Everybody Wants Some is presented in a 1.85:1 aspect ratio. The 1080p image is arrived at with an AVC MPEG-4 codec at an average of 30 mbps. Staying true to the time period, there is a lot of color that simply pops on the screen. All through the film we get sharp detail from the off campus housing to the clubs the team heads out to. One of the best sequences where we see the color pop the most is when we see the team hit the baseball field. There are no artifacts or compression issues; this is as close as it gets to seeing what the early 80’s was like without the use of a time machine.
The DTS-HD Master Audio 5.1 track is just about the coolest soundtrack you can experience. Not only does this have one of the best collections of songs for a film, but the sound is also quite impressive. The dialog is clear throughout despite many of the sequences taking place during parties. No, there may not be any big special sound effects, but thankfully with this mix the music won’t drown out the dialog, and in a comedy that’s actually a good thing.
Everybody Wants Some!! More Stuff That’s Not in the Movie: (25:24) A mix of bloopers and behind-the-scenes footage of the film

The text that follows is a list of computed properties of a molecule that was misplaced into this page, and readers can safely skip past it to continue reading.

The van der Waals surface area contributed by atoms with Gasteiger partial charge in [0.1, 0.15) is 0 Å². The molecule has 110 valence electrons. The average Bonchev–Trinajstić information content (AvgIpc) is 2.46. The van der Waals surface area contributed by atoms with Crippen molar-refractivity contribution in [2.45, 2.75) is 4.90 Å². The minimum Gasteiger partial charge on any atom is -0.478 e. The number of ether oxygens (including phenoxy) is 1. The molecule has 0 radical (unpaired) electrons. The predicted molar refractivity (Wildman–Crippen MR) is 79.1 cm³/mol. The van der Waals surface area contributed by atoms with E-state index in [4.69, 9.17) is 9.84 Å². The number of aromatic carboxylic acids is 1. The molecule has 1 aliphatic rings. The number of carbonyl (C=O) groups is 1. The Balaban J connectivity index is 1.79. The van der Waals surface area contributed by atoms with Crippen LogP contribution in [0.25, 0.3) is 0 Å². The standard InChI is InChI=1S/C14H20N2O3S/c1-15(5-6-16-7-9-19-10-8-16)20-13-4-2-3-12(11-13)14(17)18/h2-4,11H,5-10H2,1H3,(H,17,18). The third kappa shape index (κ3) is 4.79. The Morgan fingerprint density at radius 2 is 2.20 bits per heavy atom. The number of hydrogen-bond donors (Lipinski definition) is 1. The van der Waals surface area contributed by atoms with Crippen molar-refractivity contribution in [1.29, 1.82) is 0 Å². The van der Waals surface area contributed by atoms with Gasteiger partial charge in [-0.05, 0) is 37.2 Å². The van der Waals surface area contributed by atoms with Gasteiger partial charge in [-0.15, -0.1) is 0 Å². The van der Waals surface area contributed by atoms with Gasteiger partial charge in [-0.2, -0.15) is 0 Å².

Rickipedia: (3:57) a little segment about how the cast feels director Richard Linklater is an encyclopedia of knowledge about the late 70’s and early 80’s.
Baseball Players Can Dance: (6:42) A look at the rehearsals the cast had to do to pull off their dance moves in the film.
Skills Video: (5:17) A fun little segment that shows the cast and the videos they had to submit while auditioning for their roles demonstrating their athletic skills.
History 101: Stylin’ in the 80’s: (4:20) A behind-the-scenes look at the cast as they get their trademark hairstyles from the past as well as their costumes for the film.
We’re midway through the year, and for me this is still my favorite film of the year (so far, at least0. I’ve seen the film four times now, and it still holds up. This is the kind of film you can sit back and enjoy with friends; it’s the perfect hang-out movie just like Dazed and Confused was. Really, I don’t know what more I can say other than, if you’re ready to take a trip back in time and relive the 80’s or just want to have a good time, this is the movie to check out.